Spring is an ideal time to assess soils for potential structural or other soil health issues, but only do so when there is sufficient moisture for an accurate result, says leading agronomy firm Hutchinsons.
Category: Soil Type
- Farmers Guardian
When transitioning from deep cultivation systems to min till or direct drilling, care must be taken to ensure drills were adjusted to take account of differing soil conditions explained Dick Neale, technical manager at Hutchinsons.
- Midland Farmer
- Profit and soils status both important
- Small changes can bring big benefits
- Long term approach to improvements
A Shropshire estate is determined to show soil health can be improved within an intensive root-cropping rotation as it strives to bolster its environmental and financial sustainability.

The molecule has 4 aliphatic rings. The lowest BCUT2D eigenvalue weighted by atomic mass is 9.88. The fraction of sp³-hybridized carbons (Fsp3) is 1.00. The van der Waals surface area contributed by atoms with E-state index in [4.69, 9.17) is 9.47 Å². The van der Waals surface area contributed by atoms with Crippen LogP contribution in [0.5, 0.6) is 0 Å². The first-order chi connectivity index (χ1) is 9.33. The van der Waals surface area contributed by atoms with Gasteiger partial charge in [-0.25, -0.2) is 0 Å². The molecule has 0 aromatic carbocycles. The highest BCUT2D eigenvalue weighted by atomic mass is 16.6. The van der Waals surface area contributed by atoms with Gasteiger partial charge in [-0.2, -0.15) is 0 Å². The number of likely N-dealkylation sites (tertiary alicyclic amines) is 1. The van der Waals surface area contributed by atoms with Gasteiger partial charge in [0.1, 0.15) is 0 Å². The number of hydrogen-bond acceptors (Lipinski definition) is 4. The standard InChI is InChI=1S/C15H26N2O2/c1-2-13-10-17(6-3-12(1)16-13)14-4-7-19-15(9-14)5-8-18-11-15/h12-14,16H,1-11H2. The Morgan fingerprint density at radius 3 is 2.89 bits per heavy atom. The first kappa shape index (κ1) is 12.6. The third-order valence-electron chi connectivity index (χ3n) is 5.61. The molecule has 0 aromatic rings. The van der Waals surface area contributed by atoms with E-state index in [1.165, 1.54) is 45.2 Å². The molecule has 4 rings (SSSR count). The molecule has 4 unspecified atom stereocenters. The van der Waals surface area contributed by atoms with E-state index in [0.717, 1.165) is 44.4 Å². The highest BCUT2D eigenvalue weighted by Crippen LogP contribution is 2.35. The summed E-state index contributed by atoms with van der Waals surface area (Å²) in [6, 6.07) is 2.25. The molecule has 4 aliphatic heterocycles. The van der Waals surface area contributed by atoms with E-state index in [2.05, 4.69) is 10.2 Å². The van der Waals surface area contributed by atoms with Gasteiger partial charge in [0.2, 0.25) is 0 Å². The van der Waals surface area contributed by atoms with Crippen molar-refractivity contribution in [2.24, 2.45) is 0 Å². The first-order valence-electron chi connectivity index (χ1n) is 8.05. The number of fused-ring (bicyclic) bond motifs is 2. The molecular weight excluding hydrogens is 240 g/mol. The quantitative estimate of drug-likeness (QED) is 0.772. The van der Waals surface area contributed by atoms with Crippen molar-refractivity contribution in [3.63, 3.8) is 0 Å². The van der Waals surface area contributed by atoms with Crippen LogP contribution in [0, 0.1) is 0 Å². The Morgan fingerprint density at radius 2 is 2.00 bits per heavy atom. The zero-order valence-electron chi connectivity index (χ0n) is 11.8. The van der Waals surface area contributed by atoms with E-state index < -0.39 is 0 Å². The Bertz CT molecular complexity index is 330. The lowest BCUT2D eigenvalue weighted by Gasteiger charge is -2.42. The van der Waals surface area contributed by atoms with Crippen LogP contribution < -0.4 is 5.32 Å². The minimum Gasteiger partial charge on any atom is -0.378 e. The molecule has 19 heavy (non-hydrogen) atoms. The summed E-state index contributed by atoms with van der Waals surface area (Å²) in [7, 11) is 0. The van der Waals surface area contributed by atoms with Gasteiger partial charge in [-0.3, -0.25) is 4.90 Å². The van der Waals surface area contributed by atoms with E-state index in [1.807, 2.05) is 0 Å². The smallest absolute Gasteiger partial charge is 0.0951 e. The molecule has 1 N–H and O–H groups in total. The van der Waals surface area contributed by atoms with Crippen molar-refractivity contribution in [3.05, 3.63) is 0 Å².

-CPM (Crop Production Magazine)
Establishing sugar beet well sets the foundations for higher yields and more profitable crops. CPM talks to an award-winning Suffolk grower to see how they achieve average yields well over 90t/ha.
Assessing the existing physical, chemical and biological properties of soil should be the first step in any plan to improve soil health and the approaching spring is the ideal time to begin the process.
Extreme weather variations played havoc with potato crops in 2018, yet Hutchinsons trials in Suffolk still generated some valuable findings that could help shape agronomy next season. CPM reports.